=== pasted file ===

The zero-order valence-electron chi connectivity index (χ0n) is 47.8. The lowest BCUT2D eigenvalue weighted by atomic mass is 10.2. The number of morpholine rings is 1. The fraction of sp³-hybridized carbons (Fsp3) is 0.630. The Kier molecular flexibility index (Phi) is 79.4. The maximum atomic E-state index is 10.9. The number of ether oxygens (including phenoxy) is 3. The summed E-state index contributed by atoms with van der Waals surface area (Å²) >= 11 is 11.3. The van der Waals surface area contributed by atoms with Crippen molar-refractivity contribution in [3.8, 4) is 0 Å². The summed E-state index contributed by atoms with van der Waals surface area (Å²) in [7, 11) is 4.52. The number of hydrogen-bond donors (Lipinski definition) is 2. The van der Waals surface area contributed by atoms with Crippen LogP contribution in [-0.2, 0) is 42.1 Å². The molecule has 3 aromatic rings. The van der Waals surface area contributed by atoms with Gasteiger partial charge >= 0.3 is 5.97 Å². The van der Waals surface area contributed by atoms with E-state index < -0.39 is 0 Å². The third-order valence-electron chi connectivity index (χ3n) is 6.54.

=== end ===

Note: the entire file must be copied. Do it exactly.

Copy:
The zero-order valence-electron chi connectivity index (χ0n) is 47.8. The lowest BCUT2D eigenvalue weighted by atomic mass is 10.2. The number of morpholine rings is 1. The fraction of sp³-hybridized carbons (Fsp3) is 0.630. The Kier molecular flexibility index (Phi) is 79.4. The maximum atomic E-state index is 10.9. The number of ether oxygens (including phenoxy) is 3. The summed E-state index contributed by atoms with van der Waals surface area (Å²) >= 11 is 11.3. The van der Waals surface area contributed by atoms with Crippen molar-refractivity contribution in [3.8, 4) is 0 Å². The summed E-state index contributed by atoms with van der Waals surface area (Å²) in [7, 11) is 4.52. The number of hydrogen-bond donors (Lipinski definition) is 2. The van der Waals surface area contributed by atoms with Crippen LogP contribution in [-0.2, 0) is 42.1 Å². The molecule has 3 aromatic rings. The van der Waals surface area contributed by atoms with Gasteiger partial charge >= 0.3 is 5.97 Å². The van der Waals surface area contributed by atoms with E-state index < -0.39 is 0 Å². The third-order valence-electron chi connectivity index (χ3n) is 6.54.